I mean, Apple does some pretty crummy stuff and they need to be taken to task for those things. I... don’t really think that this is one of them.


      PS I find it humorous that a huge corporate body like Spotify is going to be all “Won’t somebody think of the developers!?”

    • Avatar

      wright_is

      In reply to Chris_Kez:
      doesn’t Spotify, the world’s largest music streaming service, offer their own bundle that includes Hulu?

      No idea, but Spotify doesn't own its whole distribution chain. Apple has the hardware, the exclusive distribution method and the services on top and now a single subscription for those services.

      For somebody all-in on Apple, a great solution. From a choice point of view, it is strangling the competition out of the market.

      Spotify have to pay 30% of their subscription to Apple, Apple can ignore that 30% in their pricing model, allowing them to undercut the competition. Then you have to calculate in, say, Netflix, FitBit+, a newspaper subscription,cloud storage and a streaming games service (oh, right, that isn't even allowed on iOS), say. All of those probably cost $9 or so a month each, yet Apple bundles all of its versions of those services into a single bundle for under $15. There is no way that all of those services can cut, say, 80% off their subscription, to make an equivalent of the Apple bundle, and still pay Apple 30% of what is left and stay in business...

      As I said above, for somebody who only wants to use Apple services, it is a great choice. But in the long term, it is a strategic move to kill off all competition. This is the same argument that we have with Google, being the major search destination, major advertising platform and providing services which are promoted in their advertising and search results.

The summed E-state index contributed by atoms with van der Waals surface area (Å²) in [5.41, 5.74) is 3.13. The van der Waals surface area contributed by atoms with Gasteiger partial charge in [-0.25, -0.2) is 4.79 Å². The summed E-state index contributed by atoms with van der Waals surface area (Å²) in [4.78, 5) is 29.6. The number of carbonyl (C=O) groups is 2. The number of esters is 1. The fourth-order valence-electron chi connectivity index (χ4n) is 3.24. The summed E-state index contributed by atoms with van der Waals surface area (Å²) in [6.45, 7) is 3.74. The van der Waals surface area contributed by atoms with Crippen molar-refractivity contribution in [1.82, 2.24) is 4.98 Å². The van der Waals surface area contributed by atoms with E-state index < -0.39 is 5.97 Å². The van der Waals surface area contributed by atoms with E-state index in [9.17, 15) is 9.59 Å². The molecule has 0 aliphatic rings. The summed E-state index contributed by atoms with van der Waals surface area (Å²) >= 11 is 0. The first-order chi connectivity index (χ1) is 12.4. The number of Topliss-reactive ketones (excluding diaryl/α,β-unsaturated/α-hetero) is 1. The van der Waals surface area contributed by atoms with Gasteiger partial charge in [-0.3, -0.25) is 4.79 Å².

The question is, if Apple is the hardware provider and the provider of the sole way of distributing apps on iOS devices and they are the sole payment provider, taking a 30% cut, should they also be allowed to compete with the apps that are forced to be distributed through the store and pay that 30%?

      Yes, those apps are well integrated into the Apple ecosystem, because only Apple has that level of access, which make the Apple experience smooth. And, because they own the whole chain, they can essentially price all competition out of the market. Is that really good for Apple users in the long term?

      There is merit to the claim and it isn't just hyperbole. It will be interesting to see how the judges argue this.

  2. Avatar

    michael_goff

    I guess complaining is a valid strategy when you can't compete.

    • Avatar

      geoff

      In reply to Michael_Goff:

      Spotify is simply asking to be *allowed* to compete on equal terms.


      At the moment, Spotify must hand over 30% of revenue to their competitor. That's not fair. Obviously.


      Even in the darkest of the Netscape versus Internet Explorer days, Microsoft didn't harvest 30% of Netscape's revenue in order to compete against them.